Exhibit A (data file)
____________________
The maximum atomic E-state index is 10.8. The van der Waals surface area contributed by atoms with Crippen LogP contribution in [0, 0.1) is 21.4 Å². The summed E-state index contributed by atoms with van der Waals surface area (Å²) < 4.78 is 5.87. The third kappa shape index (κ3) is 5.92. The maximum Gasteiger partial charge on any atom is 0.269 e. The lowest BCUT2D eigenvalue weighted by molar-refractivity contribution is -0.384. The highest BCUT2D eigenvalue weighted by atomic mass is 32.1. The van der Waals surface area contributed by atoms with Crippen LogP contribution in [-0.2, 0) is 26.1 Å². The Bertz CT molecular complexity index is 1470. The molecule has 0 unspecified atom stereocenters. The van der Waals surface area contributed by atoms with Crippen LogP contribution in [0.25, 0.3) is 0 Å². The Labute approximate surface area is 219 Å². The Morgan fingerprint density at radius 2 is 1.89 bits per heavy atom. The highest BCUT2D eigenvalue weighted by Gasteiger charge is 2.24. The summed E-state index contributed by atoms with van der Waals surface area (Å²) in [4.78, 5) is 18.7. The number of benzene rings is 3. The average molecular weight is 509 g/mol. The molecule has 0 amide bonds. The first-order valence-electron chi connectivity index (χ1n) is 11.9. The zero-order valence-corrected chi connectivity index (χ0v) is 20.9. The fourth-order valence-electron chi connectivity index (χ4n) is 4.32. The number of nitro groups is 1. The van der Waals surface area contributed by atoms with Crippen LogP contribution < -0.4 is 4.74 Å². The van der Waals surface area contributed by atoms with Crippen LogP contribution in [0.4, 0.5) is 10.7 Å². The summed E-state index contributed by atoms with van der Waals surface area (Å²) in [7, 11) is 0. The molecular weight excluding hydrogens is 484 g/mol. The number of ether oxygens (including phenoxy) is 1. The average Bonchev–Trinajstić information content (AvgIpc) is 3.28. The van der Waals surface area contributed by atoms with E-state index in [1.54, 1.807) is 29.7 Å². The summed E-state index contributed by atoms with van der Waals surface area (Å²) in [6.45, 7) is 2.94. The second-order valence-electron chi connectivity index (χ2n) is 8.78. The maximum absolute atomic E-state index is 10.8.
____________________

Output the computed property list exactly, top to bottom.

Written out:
The maximum atomic E-state index is 10.8. The van der Waals surface area contributed by atoms with Crippen LogP contribution in [0, 0.1) is 21.4 Å². The summed E-state index contributed by atoms with van der Waals surface area (Å²) < 4.78 is 5.87. The third kappa shape index (κ3) is 5.92. The maximum Gasteiger partial charge on any atom is 0.269 e. The lowest BCUT2D eigenvalue weighted by molar-refractivity contribution is -0.384. The highest BCUT2D eigenvalue weighted by atomic mass is 32.1. The van der Waals surface area contributed by atoms with Crippen LogP contribution in [-0.2, 0) is 26.1 Å². The Bertz CT molecular complexity index is 1470. The molecule has 0 unspecified atom stereocenters. The van der Waals surface area contributed by atoms with Crippen LogP contribution in [0.25, 0.3) is 0 Å². The Labute approximate surface area is 219 Å². The Morgan fingerprint density at radius 2 is 1.89 bits per heavy atom. The highest BCUT2D eigenvalue weighted by Gasteiger charge is 2.24. The summed E-state index contributed by atoms with van der Waals surface area (Å²) in [4.78, 5) is 18.7. The number of benzene rings is 3. The average molecular weight is 509 g/mol. The molecule has 0 amide bonds. The first-order valence-electron chi connectivity index (χ1n) is 11.9. The zero-order valence-corrected chi connectivity index (χ0v) is 20.9. The fourth-order valence-electron chi connectivity index (χ4n) is 4.32. The number of nitro groups is 1. The van der Waals surface area contributed by atoms with Crippen LogP contribution < -0.4 is 4.74 Å². The van der Waals surface area contributed by atoms with Crippen LogP contribution in [0.4, 0.5) is 10.7 Å². The summed E-state index contributed by atoms with van der Waals surface area (Å²) in [7, 11) is 0. The molecular weight excluding hydrogens is 484 g/mol. The number of ether oxygens (including phenoxy) is 1. The average Bonchev–Trinajstić information content (AvgIpc) is 3.28. The van der Waals surface area contributed by atoms with E-state index in [1.54, 1.807) is 29.7 Å². The summed E-state index contributed by atoms with van der Waals surface area (Å²) in [6.45, 7) is 2.94. The second-order valence-electron chi connectivity index (χ2n) is 8.78. The maximum absolute atomic E-state index is 10.8.